Liffey Descent 2009 - 50th Anniversary

We set off a little later than expected on Friday morning and sat in traffic for most of the four and a half hours up to Holyhead to catch the ferry to Dublin. I was convinced we were going to miss the ferry, especially given the high winds that were pushing the car around with the topo duo on it. Simon's superb driving skills prevailed though and we got there just 20 minutes before the ferry sailed.

After the torturous drive to Holyhead we were then thrown around on the ferry for a couple of hours in more high winds before disembarking at Dublin Port and realising that our only means of navigation, the sat nav on Simon's phone, wouldn't work because he had no signal. Slightly surprised at this, he was also shocked to hear that Dublin was in Ireland and not Northern Ireland and thus we had to have our passports with us, and that as a country in its own right they had a different currency. Simon's geographical difficulties aside, we managed to find a shop, bought a map and headed out of town towards Clane where we would be staying.

One of our club members, Niamh, had arranged for us to stay at her aunt and uncle's house for the weekend. On the way there we stopped in at Straffan, where the race would start, to take a peek at the Liffey in the full moon. For weeks Simon had been going on about how big the weirs were and but I looked down at Straffan weir from the road bridge and was a little disappointed to see it was actually not that big, despite all the rain recently. Little did I know that in the morning there would be a lot more water pelting down it, not to mention lots of boats, and it would actually take on a more ferocious appearance. We eventually made our way to Niamh's relative's house and experienced a fabulous Irish welcome from Joe and Bid with tea and cake. After a long drive we had an early night to prepare for the exertions of the following day.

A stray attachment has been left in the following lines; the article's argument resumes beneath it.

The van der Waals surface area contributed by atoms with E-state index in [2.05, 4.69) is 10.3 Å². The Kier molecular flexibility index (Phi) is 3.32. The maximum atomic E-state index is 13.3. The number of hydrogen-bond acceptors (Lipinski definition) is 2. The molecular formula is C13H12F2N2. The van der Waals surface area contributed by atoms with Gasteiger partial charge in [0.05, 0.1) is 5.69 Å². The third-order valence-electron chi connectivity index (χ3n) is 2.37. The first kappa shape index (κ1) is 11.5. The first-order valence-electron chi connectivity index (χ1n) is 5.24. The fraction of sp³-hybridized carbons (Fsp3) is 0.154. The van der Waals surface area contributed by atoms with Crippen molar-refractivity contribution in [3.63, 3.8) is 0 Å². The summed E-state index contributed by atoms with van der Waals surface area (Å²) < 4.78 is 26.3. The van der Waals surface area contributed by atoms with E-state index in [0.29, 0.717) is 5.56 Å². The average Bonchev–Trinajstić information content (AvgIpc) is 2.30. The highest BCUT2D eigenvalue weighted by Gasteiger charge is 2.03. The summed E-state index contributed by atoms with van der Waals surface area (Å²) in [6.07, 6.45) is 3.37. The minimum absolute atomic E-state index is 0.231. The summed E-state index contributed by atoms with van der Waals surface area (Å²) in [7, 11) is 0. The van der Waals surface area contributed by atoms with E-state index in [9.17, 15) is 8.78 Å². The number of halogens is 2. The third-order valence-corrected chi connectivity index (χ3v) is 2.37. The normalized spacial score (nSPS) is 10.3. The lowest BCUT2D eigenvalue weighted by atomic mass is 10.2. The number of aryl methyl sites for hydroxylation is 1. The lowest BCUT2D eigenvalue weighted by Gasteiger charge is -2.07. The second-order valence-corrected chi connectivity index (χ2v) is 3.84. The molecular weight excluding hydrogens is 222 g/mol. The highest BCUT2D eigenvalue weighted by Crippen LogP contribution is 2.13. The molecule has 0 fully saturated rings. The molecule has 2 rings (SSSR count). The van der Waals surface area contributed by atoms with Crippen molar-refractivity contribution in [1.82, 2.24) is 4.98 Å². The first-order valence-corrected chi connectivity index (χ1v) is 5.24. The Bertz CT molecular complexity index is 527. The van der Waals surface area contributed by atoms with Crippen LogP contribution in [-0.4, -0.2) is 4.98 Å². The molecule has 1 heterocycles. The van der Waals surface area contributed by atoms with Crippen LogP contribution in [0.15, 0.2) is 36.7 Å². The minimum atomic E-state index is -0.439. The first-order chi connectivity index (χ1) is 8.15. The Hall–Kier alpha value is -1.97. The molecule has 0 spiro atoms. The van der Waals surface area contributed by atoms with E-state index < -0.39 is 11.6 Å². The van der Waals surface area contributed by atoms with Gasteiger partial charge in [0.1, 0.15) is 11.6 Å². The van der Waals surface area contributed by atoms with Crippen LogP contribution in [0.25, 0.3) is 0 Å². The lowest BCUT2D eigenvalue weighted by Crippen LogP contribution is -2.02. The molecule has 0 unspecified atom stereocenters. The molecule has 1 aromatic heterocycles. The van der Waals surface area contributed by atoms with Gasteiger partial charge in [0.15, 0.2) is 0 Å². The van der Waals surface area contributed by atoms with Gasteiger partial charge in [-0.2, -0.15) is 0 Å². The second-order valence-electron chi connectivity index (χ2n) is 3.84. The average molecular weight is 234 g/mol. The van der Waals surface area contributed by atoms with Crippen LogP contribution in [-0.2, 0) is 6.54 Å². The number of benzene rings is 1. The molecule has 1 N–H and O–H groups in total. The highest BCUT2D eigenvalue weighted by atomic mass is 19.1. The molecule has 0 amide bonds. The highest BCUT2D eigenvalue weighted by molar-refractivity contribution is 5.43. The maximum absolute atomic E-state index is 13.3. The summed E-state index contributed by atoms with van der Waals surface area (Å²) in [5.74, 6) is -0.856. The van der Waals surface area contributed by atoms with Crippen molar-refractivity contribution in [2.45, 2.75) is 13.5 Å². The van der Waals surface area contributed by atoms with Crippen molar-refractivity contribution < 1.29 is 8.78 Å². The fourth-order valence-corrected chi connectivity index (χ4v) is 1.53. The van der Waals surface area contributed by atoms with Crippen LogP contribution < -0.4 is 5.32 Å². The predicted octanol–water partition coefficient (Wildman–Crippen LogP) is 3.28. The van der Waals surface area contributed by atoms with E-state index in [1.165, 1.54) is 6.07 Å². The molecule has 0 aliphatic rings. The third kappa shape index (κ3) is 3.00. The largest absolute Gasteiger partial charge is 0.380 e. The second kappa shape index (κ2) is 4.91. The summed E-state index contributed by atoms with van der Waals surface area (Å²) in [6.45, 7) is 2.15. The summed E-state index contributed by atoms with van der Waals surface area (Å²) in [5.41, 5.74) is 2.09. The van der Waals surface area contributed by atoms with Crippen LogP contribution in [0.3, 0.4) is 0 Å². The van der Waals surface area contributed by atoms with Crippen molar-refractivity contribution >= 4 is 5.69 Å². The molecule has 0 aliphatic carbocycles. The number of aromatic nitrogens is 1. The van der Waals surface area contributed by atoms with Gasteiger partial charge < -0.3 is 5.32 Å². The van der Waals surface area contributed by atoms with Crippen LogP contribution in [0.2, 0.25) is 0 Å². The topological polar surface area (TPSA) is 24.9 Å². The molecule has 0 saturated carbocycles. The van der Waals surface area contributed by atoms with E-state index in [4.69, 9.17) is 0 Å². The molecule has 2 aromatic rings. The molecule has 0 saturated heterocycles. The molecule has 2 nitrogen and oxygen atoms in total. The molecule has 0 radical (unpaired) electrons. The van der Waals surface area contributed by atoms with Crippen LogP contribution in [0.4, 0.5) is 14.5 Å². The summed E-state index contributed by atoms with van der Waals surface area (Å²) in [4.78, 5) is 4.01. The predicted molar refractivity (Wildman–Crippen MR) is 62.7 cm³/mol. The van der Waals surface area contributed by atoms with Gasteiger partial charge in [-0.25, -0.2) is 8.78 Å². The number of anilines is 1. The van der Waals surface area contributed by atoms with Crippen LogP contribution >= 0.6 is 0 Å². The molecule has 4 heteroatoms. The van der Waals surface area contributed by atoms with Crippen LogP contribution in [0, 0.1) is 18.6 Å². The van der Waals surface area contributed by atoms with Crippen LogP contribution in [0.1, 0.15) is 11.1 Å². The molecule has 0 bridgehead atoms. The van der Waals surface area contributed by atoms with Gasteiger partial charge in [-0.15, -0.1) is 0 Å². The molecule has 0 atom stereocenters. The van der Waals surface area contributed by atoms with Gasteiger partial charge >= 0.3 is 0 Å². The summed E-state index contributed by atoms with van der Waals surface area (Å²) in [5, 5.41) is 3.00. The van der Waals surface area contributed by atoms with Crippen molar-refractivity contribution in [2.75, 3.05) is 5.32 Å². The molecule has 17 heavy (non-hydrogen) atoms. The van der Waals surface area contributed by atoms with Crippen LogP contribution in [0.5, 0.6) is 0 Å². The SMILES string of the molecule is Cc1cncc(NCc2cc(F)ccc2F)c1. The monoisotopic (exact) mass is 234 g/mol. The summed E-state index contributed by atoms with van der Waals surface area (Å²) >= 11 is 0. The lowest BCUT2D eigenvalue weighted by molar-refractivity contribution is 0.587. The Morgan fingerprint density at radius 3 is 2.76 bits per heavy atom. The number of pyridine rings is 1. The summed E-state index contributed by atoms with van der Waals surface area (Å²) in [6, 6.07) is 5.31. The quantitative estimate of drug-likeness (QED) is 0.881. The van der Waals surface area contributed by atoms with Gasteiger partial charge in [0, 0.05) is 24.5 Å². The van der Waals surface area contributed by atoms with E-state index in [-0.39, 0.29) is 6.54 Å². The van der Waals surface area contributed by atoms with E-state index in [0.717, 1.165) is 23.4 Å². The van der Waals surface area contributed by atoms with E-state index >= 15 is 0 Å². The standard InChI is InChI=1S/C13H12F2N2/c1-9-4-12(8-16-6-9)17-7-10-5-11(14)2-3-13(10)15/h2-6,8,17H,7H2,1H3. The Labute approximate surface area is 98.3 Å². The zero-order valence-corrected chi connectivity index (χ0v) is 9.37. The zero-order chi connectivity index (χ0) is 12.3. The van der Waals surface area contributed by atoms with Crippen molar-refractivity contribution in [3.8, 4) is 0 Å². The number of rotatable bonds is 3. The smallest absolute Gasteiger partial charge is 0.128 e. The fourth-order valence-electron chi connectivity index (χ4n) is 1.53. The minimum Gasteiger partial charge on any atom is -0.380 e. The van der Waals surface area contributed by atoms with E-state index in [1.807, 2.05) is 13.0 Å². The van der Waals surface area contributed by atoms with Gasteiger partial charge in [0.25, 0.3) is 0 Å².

In the morning we were given a big fry up by Bid which really set us up for the day, and Joe appraised us of the current weather situation - we were to expect a cloudy but dry day. They waved us off and we set off for Straffan to pick up our race bibs. Simon and I had drawn 777 as our race number which was easy to remember. The car park was already full of paddlers getting their kit ready and it was nice to see a good mix of canoes and kayaks. Some of the canoes had some impressive modifications to ensure that water didn't swamp them at the weirs, my favourites were those with traffic cones duct taped to the font allowing water to splash over and also, I assume, to improve aerodynamics. We had paddlers in costumes, coloured wigs, balloons, there were even some smurfs with blue faces, presumably in honour of the Smurfit Golf Course where the event started.

We unloaded our kit and I went to get our race bibs while Simon drove off to the finish line so the car would be there when we finished. There was a shuttle bus to bring him back but what we didn't know was a) you had to pre-book a space - which we hadn't, b) if you didn't pre-book it would cost 5 Euros - and Simon didn't have any Euros on him, c) all of this was completely beside the point any way because the race official told me that the shuttle was fully booked. As the time passed the messages from the race officials got more desperate, urging everyone to move to the scrutineering point to have their kit checked before getting on the water as the race would start soon. With Simon still not back I suddenly realised that I might have to paddle the Liffey on my own. I sat and waited for nearly two hours. Then finally Simon arrived explaining that he managed to get a lift in an extra shuttle bus. We raced to the start line, had our boat and kit checked and with a flock of other paddlers fought our way onto the water.